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Photographed onJanuary 29, 1950, as Cora in
The Barrier




Best known for her performance in the title role of the Broadway play Carmen Jones, singer and actress Muriel Rahn was born in Boston and raised in Tuskegee, Alabama. In college at Atlanta University and the University of Nebraska at Lincoln, Rahn studied music and education. She spent a short time as a public school teacher before devoting herself completely to her career in show business.

Through the course of her career, Rahn developed a reputation as the kind of rare performer who is equally talented as a singer and as an actress. Many of her major operatic roles, including Salome and Aida, allowed her to exercise these dual strengths. Muriel Rahn became the first African-American singer to perform in an opera at Carnegie Hall when, in 1942, she appeared in Mozart’s Abduction from the Seraglio. In spite of her great success in operatic performances, Rahn was best known for her concerts and for her performances in many Broadway and off-Broadway shows.

Rahn’s last Broadway appearance was as Cora Lewis in The Barrier, the American opera based on Langston Hughes’s play The Mulatto. Her performance in this role received excellent notices by critics who called her an “admirable singer and actress” and described her performance as “superb.”1 To the role of Cora, Howard Taubman wrote, Rahn brought “a personal dignity and sincerity to the part and her singing is not only accurate and full-blooded, but charged with dramatic cogency.”2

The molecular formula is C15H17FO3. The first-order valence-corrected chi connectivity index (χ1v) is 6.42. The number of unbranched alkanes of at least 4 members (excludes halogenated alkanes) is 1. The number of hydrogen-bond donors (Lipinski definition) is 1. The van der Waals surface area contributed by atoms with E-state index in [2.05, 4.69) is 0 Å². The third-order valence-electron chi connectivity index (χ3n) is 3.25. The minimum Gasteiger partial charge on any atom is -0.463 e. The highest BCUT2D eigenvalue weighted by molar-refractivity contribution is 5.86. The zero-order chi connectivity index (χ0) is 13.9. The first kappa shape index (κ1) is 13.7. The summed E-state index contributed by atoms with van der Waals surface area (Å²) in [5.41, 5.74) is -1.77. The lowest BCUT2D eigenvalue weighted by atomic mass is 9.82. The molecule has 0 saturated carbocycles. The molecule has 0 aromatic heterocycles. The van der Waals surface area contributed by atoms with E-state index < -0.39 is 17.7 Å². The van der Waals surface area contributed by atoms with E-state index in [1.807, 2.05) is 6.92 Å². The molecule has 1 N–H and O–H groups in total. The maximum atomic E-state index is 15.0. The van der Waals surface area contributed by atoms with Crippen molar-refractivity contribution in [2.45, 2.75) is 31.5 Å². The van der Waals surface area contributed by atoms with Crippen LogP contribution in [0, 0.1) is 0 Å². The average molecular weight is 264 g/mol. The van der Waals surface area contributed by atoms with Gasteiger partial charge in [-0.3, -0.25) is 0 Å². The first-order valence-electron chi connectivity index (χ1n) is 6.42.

The Barrier’s New York success led to the scheduling of performances in a number of cities. When it was discovered that The Barrier was to play in Baltimore at the Ford Theatre, a theater that insisted on segregated seating of white and black audience members (restricting black viewers to the worst seats in the house), “Muriel Rahn declared that she would sing (honoring her contract) and, when not on stage, would picket the production.”3 Others associated with the production, including Langston Hughes, announced that they would join Rahn’s picket line. Rather than endure the publicity the protest would cause, the theater cancelled the performance.

Rahn’s willingness to fight racial prejudice and injustices was not limited to this occasion. Among her colleagues in show business, Rahn was well known as an advocate for the fair treatment of African-American performers. She often stood up to theater producers and owners, calling attention to their unjust treatment of black performers and, on several occasions, forcing them to honor contracts with black performers and pay promised wages.

On January 7, 1950, Muriel Rahn sang spirituals and an aria from The Barrier at the formal opening of the James Weldon Johnson Memorial Collection of Negro Arts and Letters founded by Carl Van Vechten at Yale University.

1 Brooks Atkinson “At The Theatre” New York Times 3 Nov. 1950
2 “Muriel Rahn, Soprano, Is Dead” New York Times 9 Aug. 1963
3 Arnold Rampersad The Life of Langston Hughes Volume II: 1941-1967 I Dream A World NY: Oxford, 1988 p. 183


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